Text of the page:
image014More than a hundred individuals from various organizations agreed on a campaign pushing for reductions of greenhouse gas emissions by Annex 1 countries as well as demands concerning climate finance during the Climate Campaign Conference organized by the Freedom from Debt Coalition (FDC) and the Jubilee South Asia Pacific Movement on Debt and Development (JSAPMDD) held at the National College of Public Administration and Governance (NCPAG), University of the Philippines, Diliman on August 1, 2011.

In workshops that discussed action plans for the campaign for climate justice and reparations for climate debt, participants affirmed the proposed campaign plan presented by JSAPMDD Regional Coordinator Lidy Nacpil involving a two-track approach. The first track involves issues on GHG emissions while the second focuses on climate finance.

For the emissions track, participants agreed to contribute to a coordinated effort among many climate justice groups to prevent the U.S. and its Annex 1 allies to put in place an individual pledging system as a replacement to an internationally binding agreement on targets for the 2nd commitment period of the Kyoto Protocol. There was also a consensus to push for more ambitious targets in GHG emission cuts by Annex 1 countries and to plug loopholes and correct the flaws of the Kyoto Protocol that allow for carbon trading and offsets.

For the climate finance track, participants were united in advancing demands on the nature, sources, purpose and use of climate finance. In particular, the participants agreed that climate finance should be from public sources and not in the form loans and that money should be spent on adaptation measures and not just mitigation. There was also an agreement to campaign for the World Bank and the Asian Development Bank (ADB) not to have any role in the Green Climate Fund (GCF) and climate finance.

During the workshop, the participants outlined specific actions to further substantiate the proposed campaign plans. There was a recognition that a massive information drive needs to be undertaken to mobilize sectors for protest actions, especially during the Week of Action on November 13 to 19, 2011. It was also pointed out that emission cuts must be made through domestic measures and that governments and multi-national corporations must grant reparations to affected communities.

Prior to the workshop discussions, JSAPMDD Regional Coordinator Lidy Nacpil gave a presentation entitled "The Struggle for Climate Justice and Reparations for Climate Debt". Lidy explained the domino effects of climate change, pointing out that there is a short window of time to undertake drastic changes in human activities to prevent "catastrophic" climate change. She also discussed science of climate change, stressing that the problem is not GHG emissions per se but excessive emissions that go beyond the earth's capacity to absorb GHGs. She further tackled the history and political economy of the issue, noting that climate change has systemic roots and that the history of sharp increase in GHG emissions coincides with the emergence and growth of capitalism while the most rapid increase occurred in the last forty years.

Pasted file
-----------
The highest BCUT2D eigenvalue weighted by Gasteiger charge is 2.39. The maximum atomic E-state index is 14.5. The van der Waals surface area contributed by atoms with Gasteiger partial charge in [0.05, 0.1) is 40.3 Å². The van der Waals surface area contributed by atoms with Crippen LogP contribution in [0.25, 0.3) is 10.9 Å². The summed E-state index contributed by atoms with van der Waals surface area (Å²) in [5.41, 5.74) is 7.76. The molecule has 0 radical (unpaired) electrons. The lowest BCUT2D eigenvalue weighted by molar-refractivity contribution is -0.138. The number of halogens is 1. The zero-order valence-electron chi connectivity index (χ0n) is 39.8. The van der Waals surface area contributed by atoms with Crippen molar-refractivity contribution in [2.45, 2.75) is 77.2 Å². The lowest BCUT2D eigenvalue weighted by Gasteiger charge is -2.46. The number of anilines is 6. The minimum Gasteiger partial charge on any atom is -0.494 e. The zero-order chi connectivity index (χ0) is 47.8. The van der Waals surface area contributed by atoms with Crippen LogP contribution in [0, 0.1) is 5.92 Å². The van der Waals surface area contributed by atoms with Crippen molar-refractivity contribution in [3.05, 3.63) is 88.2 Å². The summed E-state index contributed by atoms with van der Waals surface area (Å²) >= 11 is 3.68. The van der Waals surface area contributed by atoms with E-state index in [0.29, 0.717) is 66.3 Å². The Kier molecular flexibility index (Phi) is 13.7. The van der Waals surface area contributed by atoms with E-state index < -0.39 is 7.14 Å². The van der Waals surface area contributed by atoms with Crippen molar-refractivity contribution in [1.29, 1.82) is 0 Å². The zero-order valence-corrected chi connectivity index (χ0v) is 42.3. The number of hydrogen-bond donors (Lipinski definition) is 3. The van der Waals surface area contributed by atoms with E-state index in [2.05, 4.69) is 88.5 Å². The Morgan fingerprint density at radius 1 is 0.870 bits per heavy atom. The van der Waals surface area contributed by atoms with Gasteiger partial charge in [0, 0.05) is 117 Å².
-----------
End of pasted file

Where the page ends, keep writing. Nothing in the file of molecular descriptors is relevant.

Lidy also explained that rich industrialized countries have the largest contribution to GHG emissions and GHG concentration in the atmosphere and that governments of rich, industrialized countries are responsible for policies that drive, reinforce and perpetuate the system. Meanwhile, people of the South suffer the impacts more intensely even though they contributed least or not at all to the problem.

To achieve science-based, just and equitable solutions, Lidy stressed the need to transform the system as well as to undertake immediate, deep, drastic and domestic cuts in GHG emissions, deal with current impacts of climate change through adaptation measures, ensure technological shifts, transfers and alternatives, and provide adequate financing. She said global agreements need to cover these issues to actively respond to the consequences of climate change.

Lidy then discussed the concept of climate debt and reparations as a starting point of the struggle for climate justice. She said that the recognition of climate debt and the right to remedial measures and reparations is central to climate justice. Climate debt is owed by those responsible for unhampered, excessive GHG emissions cumulatively using more than their fair share of atmospheric space and destroying the earth's capacity to absorb GHGs.

She then discussed the state of play in the current climate struggle. She clarified that the Kyoto Protocol (KP) is not expiring but that the 1st commitment period for the countries' respective pledges to reduce GHG emissions ends in 2012. The 2nd commitment period is supposed to start in 2013 but countries are failing to agree on targets as the US and its allies are trying to derail the KP by pushing for another approach. She then explained the pledge and review system or the bottom up approach being pushed by the US instead of the top down approach.

Lidy also touched on issues involving climate finance as she pointed out that World Bank has been appointed as interim trustee of the Green Climate Fund (GCF), the design of which is currently being discussed by the Transitional Committee. She said that part of the struggle on climate change is the campaign for the World Bank not to have a role in the GCF.

Lidy then presented the proposed campaign on the climate issue, which the workshop groups used to come up with action plans to operationalize the campaign. A workshop discussion per sectoral group then ensued. After the workshop, the outputs were presented in the plenary.